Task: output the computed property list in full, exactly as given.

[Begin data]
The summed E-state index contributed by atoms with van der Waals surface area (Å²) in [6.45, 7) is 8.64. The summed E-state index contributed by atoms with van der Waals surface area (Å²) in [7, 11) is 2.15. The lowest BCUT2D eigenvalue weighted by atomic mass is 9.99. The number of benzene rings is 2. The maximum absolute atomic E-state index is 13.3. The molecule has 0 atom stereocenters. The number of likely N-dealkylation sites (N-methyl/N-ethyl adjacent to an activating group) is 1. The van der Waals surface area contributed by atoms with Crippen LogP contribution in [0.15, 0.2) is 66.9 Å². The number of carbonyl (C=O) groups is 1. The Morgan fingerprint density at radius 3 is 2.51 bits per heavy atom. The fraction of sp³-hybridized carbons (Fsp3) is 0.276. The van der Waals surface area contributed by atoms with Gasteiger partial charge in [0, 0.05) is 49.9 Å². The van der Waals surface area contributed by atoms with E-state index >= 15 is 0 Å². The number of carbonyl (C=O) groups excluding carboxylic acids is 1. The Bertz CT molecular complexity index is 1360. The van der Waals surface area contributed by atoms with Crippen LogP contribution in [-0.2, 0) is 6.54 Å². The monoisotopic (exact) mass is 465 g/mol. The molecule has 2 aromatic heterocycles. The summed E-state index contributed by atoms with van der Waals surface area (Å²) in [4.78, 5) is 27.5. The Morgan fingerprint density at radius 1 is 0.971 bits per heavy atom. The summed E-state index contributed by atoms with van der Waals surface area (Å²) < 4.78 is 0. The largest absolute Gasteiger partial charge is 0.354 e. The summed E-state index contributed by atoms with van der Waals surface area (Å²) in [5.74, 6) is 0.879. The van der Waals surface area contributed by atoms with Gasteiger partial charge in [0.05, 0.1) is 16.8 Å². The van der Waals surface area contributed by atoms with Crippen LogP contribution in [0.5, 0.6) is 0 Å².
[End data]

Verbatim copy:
The summed E-state index contributed by atoms with van der Waals surface area (Å²) in [6.45, 7) is 8.64. The summed E-state index contributed by atoms with van der Waals surface area (Å²) in [7, 11) is 2.15. The lowest BCUT2D eigenvalue weighted by atomic mass is 9.99. The number of benzene rings is 2. The maximum absolute atomic E-state index is 13.3. The molecule has 0 atom stereocenters. The number of likely N-dealkylation sites (N-methyl/N-ethyl adjacent to an activating group) is 1. The van der Waals surface area contributed by atoms with Crippen LogP contribution in [0.15, 0.2) is 66.9 Å². The number of carbonyl (C=O) groups is 1. The Morgan fingerprint density at radius 3 is 2.51 bits per heavy atom. The fraction of sp³-hybridized carbons (Fsp3) is 0.276. The van der Waals surface area contributed by atoms with Gasteiger partial charge in [0, 0.05) is 49.9 Å². The van der Waals surface area contributed by atoms with E-state index >= 15 is 0 Å². The number of carbonyl (C=O) groups excluding carboxylic acids is 1. The Bertz CT molecular complexity index is 1360. The van der Waals surface area contributed by atoms with Crippen LogP contribution in [-0.2, 0) is 6.54 Å². The monoisotopic (exact) mass is 465 g/mol. The molecule has 2 aromatic heterocycles. The summed E-state index contributed by atoms with van der Waals surface area (Å²) in [4.78, 5) is 27.5. The Morgan fingerprint density at radius 1 is 0.971 bits per heavy atom. The summed E-state index contributed by atoms with van der Waals surface area (Å²) < 4.78 is 0. The largest absolute Gasteiger partial charge is 0.354 e. The summed E-state index contributed by atoms with van der Waals surface area (Å²) in [5.74, 6) is 0.879. The van der Waals surface area contributed by atoms with Gasteiger partial charge in [0.05, 0.1) is 16.8 Å². The van der Waals surface area contributed by atoms with Crippen LogP contribution in [0.5, 0.6) is 0 Å².